A Crisis of Integrity (3:4-18)

With a day of dedication determined, a herald called “all people, nations, and languages” (3:4) to bow and worship Nebuchadnezzar’s golden image (3:4-5). With the warning, Bow or Burn, all men and women were expected to give homage to “the golden image” (3:7).  A sea of humanity gathered before the great image, and when the music was heard, all bowed before the image, with the exception of three men. The assimilation of the children of Israel into Babylonian culture had been universal, with the exception of Shadrach, Meshach and Abednego (Daniel’s absence was perhaps due to his travels on behalf of the king).

There were some Chaldeans who used the occasion to accuse the three Hebrew men, that prompted an inquisition before the king (3:13-15). Although angered by their refusal, and perhaps out of respect for Daniel, Nebuchadnezzar gave Shadrach, Meshach and Abednego a second opportunity to bow before his idol, but also repeated the consequences should they refuse (3:15).

Though far from their home and the godly influences of their youth, the three men proved steadfast in their convictions (Exodus 20:3-5), and recognized two outcomes for their fidelity:  “Our God whom we serve is able to deliver us from the burning fiery furnace, and he will deliver us out of thine hand, O king. 8But if not, be it known unto thee, O king, that we will not serve thy gods, nor worship the golden image which thou hast set up“ (3:17-18).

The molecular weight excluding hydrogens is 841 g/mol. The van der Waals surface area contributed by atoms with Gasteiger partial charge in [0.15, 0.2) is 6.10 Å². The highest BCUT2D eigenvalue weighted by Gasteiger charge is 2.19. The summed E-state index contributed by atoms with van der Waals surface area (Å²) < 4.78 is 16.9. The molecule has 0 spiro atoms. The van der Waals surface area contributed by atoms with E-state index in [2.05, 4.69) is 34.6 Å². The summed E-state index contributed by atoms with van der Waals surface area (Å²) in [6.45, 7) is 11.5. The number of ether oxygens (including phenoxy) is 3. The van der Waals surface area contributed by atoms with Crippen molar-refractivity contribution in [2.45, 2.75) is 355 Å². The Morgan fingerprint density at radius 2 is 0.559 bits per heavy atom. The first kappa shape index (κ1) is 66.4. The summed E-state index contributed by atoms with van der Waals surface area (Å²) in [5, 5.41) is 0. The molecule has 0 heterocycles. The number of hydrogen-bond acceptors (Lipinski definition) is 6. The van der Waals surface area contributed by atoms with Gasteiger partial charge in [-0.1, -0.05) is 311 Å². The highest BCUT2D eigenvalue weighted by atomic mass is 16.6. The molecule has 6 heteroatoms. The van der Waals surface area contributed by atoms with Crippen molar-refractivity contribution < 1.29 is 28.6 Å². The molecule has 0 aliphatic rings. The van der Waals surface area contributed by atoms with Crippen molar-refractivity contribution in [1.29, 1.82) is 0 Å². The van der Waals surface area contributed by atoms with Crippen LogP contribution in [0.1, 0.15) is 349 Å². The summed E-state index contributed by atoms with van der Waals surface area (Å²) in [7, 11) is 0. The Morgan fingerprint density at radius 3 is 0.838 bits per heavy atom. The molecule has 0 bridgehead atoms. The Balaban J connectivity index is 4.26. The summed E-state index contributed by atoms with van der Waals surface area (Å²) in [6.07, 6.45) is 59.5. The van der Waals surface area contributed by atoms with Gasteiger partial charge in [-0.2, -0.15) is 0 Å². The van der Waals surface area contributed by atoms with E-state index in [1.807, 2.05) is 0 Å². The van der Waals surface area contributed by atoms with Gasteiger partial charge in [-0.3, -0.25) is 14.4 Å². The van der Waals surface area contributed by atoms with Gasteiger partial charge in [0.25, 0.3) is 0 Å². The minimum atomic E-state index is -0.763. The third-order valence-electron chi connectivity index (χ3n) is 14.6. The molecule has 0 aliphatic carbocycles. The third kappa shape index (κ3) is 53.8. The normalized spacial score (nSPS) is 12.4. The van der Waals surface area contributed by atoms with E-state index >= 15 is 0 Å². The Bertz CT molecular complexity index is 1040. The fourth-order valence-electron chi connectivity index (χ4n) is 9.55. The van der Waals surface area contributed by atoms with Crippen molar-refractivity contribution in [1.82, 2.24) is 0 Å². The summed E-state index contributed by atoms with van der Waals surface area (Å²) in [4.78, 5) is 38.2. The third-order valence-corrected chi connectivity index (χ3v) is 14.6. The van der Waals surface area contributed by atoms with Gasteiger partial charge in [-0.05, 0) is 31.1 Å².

The Fire of the King’s Indignation (3:19-26)

Overcome with “rage and fury” (3:13, 19), Nebuchadnezzar ordered the furnace heated 7 times hotter than normal. The king then commanded his “most mighty men” (perhaps his own guard) to bind and cast Shadrach, Meshach, and Abed-nego into the furnace (3:19-21). The fire of the furnace instantly killed the mighty men when they cast the men into the furnace (3:21-23). Sitting down to observe, the king was suddenly shaken by the sight of not three, but four men walking about in the furnace, and unscathed by its heat and flames (3: 24). Nebuchadnezzar likened the fourth to a heavenly figure, and said he was “like the Son of God” (3:26).